Foulds LT et al., Anaesthesia 2016 Feb 5;
In this randomized operating-room study, the McGrath Series 5 video laryngoscope led to better glottic views and fewer intubation failures compared with direct laryngoscopy.
Previous studies have shown McGrath video laryngoscopy to be superior to direct laryngoscopy when patients are intubated with manual in-line cervical stabilization and an opened collar (NEJM JW Emerg Med Oct 2014 and Anaesthesia 2014; 69:1345; NEJM JW Emerg Med Mar 2013 and Anaesthesia 2013; 68:142). Whether this holds true when a semi-rigid collar is left in place is unknown.
Investigators applied a semi-rigid collar to each of 50 patients without known cervical spine injury or pathology who were undergoing elective surgery. Patients were then randomized to laryngoscopy first with a Macintosh laryngoscope followed by intubation with a McGrath Series 5 video laryngoscope or to the opposite sequence. A malleable stylet with a 60° bend was used for all McGrath intubations. Patients in both groups were induced, paralyzed, and positioned in identical fashion.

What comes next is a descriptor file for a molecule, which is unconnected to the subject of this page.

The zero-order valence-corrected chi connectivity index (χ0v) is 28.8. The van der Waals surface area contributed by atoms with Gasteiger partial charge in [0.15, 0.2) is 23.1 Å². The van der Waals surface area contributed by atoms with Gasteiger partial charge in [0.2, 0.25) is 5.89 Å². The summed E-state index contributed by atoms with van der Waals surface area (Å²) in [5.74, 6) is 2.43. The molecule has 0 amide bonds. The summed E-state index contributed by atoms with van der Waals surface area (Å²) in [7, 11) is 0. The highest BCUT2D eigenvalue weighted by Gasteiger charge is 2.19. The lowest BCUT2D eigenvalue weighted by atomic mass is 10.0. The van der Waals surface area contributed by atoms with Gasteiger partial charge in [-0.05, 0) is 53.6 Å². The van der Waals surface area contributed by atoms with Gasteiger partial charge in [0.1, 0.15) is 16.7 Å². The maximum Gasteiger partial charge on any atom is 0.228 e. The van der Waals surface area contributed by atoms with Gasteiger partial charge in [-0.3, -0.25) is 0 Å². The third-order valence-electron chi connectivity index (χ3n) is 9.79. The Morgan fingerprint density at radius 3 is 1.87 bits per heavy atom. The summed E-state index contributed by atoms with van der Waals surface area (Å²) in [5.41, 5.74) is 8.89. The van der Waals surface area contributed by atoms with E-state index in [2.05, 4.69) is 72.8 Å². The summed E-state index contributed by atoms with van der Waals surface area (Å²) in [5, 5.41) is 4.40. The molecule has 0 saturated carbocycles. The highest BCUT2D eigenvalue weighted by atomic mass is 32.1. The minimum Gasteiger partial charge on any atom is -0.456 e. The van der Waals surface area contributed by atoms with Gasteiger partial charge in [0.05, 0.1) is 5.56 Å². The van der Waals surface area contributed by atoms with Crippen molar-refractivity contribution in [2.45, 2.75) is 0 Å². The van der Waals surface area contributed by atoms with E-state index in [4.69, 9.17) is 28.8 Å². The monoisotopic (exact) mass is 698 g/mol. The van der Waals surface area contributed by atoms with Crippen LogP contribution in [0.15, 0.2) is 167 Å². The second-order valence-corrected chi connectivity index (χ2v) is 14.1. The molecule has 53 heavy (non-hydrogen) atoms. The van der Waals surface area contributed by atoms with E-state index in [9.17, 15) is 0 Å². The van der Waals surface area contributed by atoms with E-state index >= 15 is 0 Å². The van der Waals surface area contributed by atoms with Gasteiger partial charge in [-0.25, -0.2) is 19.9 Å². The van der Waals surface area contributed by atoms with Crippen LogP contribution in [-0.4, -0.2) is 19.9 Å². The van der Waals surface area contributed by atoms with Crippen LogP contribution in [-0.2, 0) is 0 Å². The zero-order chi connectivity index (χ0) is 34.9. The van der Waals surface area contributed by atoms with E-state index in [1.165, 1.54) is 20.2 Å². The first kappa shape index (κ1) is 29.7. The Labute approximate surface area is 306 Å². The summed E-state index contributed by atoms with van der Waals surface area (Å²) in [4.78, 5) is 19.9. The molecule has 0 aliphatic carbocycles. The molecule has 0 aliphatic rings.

Glottic view, the primary endpoint, was similar or better with the McGrath in all patients. Intubation was successful in all patients intubated with the McGrath, while there were seven failures (28%) in the group intubated with the Macintosh (desaturation in 1 patient; difficulty passing the endotracheal tube in the others). There were no significant differences between groups in time to tube placement or rate of adverse events (hypoxia, dental or pharyngeal trauma).
Collar on or collar off, it doesn’t matter: Video laryngoscopy is better than direct laryngoscopy for patients requiring intubation in neutral cervical spine position.